IMPRINT: Emma Stern
PUBLICATION DATE: 18/01/2016
Jack Rubin and Malik are chalk and cheese. One an amoral Jewish atheist, tough, fast with his fists, attractive to women; the other a quiet observant Muslim family man. Business is poor and Rubin is thinking of quitting.
Then a man comes to the office and asks that Rubin find his missing wife. He has a photograph of a beautiful young woman. Jack is immediately smitten. The money is good, the job appears to be easy, and Rubin finds the woman attractive.
Soon, Rubin and Malik are up to their necks in intrigue, lies, deception. The man is not the girl's husband. He is involved with crooked businessmen. And the girl, Jessica Connelly, has some sort of secret relationship with John Conteh, a black gangster who has done time.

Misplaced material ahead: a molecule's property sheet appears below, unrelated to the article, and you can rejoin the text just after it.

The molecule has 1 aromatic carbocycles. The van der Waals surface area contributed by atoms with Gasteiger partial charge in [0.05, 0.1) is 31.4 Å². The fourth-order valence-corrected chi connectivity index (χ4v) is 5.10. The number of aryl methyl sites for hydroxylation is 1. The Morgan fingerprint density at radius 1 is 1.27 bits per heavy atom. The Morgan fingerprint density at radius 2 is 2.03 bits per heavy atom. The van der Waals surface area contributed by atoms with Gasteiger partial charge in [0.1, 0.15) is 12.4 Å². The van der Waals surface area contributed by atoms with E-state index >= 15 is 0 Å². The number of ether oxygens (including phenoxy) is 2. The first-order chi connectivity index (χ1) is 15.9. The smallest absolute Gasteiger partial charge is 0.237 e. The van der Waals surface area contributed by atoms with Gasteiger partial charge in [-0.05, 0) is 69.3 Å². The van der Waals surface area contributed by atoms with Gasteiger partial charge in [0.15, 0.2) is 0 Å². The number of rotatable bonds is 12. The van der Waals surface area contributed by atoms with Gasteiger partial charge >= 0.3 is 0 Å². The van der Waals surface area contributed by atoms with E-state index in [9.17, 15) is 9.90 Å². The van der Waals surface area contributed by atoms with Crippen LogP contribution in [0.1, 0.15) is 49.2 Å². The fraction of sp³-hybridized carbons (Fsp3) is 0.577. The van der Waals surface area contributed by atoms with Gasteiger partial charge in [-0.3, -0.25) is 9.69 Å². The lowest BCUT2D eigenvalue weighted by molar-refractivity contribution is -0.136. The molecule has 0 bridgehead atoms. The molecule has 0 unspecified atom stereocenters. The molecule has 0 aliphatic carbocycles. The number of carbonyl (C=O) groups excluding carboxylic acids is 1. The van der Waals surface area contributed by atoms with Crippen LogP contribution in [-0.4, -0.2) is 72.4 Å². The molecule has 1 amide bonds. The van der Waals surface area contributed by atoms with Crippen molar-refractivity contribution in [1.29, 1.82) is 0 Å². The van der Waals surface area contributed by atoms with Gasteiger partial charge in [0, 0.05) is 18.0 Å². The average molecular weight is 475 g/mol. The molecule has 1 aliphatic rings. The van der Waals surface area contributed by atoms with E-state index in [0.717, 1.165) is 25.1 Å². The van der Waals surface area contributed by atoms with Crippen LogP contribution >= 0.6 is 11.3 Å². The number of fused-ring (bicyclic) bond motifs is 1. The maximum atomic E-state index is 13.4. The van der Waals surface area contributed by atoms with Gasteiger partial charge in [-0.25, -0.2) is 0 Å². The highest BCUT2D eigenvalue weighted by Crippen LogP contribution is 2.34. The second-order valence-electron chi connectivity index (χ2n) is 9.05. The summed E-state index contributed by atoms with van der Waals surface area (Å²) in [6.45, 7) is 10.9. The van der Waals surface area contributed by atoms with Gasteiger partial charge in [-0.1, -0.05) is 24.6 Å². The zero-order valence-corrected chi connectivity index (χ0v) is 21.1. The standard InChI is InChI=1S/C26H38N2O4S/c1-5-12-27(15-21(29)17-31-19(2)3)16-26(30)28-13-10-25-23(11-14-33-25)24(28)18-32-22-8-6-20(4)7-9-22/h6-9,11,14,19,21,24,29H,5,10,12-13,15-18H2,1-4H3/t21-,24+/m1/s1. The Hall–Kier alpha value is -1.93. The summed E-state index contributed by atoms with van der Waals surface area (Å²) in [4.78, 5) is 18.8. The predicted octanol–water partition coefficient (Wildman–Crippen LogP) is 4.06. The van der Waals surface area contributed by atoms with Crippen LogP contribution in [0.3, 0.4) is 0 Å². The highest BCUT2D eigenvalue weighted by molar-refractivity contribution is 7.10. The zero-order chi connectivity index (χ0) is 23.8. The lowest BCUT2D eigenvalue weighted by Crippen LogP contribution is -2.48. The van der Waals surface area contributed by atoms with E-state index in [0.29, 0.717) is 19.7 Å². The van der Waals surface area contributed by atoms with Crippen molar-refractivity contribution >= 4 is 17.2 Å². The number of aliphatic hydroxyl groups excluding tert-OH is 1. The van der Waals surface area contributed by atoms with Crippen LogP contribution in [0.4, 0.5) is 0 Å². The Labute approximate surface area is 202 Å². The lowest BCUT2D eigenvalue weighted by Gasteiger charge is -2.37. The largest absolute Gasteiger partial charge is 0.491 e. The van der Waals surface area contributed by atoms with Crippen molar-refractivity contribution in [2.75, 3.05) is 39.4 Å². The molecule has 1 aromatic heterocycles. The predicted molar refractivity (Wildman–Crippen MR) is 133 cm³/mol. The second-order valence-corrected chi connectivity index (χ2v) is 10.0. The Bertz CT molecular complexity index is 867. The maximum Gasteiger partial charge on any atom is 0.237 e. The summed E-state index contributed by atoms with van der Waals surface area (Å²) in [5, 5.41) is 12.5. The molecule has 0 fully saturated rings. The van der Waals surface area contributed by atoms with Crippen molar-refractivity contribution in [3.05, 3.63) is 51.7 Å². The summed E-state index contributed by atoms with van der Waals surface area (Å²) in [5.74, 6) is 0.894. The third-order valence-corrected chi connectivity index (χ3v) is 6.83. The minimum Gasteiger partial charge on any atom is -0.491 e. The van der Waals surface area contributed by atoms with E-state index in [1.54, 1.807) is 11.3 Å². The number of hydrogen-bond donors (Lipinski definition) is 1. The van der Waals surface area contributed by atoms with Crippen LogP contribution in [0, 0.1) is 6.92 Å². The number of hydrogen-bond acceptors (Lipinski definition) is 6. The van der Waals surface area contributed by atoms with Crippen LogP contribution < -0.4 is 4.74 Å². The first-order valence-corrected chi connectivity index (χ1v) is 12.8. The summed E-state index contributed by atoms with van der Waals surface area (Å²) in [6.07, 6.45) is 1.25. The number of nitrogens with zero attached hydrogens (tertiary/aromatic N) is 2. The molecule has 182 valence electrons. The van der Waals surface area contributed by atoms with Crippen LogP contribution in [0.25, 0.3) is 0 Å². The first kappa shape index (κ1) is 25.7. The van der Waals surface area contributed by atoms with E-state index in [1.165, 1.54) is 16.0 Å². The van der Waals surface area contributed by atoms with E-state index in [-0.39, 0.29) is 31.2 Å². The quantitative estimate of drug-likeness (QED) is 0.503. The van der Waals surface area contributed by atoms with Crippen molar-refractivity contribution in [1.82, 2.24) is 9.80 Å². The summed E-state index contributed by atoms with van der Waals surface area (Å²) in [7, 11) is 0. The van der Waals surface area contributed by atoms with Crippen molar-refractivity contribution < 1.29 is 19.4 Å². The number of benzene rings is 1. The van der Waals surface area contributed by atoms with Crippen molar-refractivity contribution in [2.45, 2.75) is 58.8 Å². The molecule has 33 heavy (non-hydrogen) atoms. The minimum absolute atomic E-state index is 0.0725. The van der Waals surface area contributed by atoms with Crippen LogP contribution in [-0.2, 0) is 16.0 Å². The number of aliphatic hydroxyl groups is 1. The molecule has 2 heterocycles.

There is death along the way. It looks as if Conteh has killed more than one person, and is likely to do so again.
In an exciting denouement at Jessica's apartment, Jack is attacked by a knife-wielding Conteh. Rubin is stabbed.
Rubin and Malik are a team to watch. Readable from beginning to end, with some exciting twists along the way.
Jack Rubin is a police officer. He is dismissed after five years, accused of accepting bribes. He sets up in business as a private investigator and soon finds that his main occupation is to collect bad debts and harass vulnerable losers. However, his luck seems to turn when he takes on Mohammed Ali Malik, a Pakistani, as his partner.
Rubin, an atheist from a Jewish family, is a totally amoral tough guy and womaniser, and Malik, a Muslim and family man, loyal, frightened of his own shadow, are chalk and cheese. Yet, in spite of deep differences, their partnership seems to succeed. They have agreed one rule: never to discuss religion - and always to make their own tea and coffee.